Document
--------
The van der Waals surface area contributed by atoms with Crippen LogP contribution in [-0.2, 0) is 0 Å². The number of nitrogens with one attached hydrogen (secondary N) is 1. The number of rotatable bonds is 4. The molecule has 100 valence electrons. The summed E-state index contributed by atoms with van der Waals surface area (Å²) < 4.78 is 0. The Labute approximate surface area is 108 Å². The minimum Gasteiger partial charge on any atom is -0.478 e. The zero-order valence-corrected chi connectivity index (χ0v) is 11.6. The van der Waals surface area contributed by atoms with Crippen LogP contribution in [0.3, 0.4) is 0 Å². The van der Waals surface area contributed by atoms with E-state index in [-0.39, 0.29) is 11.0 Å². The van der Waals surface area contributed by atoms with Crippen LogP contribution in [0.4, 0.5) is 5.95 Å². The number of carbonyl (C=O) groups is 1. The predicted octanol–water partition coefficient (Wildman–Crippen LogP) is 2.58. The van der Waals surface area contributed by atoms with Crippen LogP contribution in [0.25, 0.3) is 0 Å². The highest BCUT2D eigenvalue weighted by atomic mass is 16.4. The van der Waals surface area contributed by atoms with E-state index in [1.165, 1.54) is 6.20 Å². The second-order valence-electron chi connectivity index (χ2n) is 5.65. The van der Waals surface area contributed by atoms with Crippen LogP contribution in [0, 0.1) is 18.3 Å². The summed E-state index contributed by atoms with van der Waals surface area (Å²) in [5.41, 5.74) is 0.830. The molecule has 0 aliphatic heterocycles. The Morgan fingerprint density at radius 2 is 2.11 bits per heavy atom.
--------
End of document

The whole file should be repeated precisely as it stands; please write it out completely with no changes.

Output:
The van der Waals surface area contributed by atoms with Crippen LogP contribution in [-0.2, 0) is 0 Å². The number of nitrogens with one attached hydrogen (secondary N) is 1. The number of rotatable bonds is 4. The molecule has 100 valence electrons. The summed E-state index contributed by atoms with van der Waals surface area (Å²) < 4.78 is 0. The Labute approximate surface area is 108 Å². The minimum Gasteiger partial charge on any atom is -0.478 e. The zero-order valence-corrected chi connectivity index (χ0v) is 11.6. The van der Waals surface area contributed by atoms with Crippen LogP contribution in [0.3, 0.4) is 0 Å². The van der Waals surface area contributed by atoms with E-state index in [-0.39, 0.29) is 11.0 Å². The van der Waals surface area contributed by atoms with Crippen LogP contribution in [0.4, 0.5) is 5.95 Å². The number of carbonyl (C=O) groups is 1. The predicted octanol–water partition coefficient (Wildman–Crippen LogP) is 2.58. The van der Waals surface area contributed by atoms with Crippen LogP contribution in [0.25, 0.3) is 0 Å². The highest BCUT2D eigenvalue weighted by atomic mass is 16.4. The van der Waals surface area contributed by atoms with E-state index in [1.165, 1.54) is 6.20 Å². The second-order valence-electron chi connectivity index (χ2n) is 5.65. The van der Waals surface area contributed by atoms with Crippen LogP contribution in [0, 0.1) is 18.3 Å². The summed E-state index contributed by atoms with van der Waals surface area (Å²) in [5.41, 5.74) is 0.830. The molecule has 0 aliphatic heterocycles. The Morgan fingerprint density at radius 2 is 2.11 bits per heavy atom.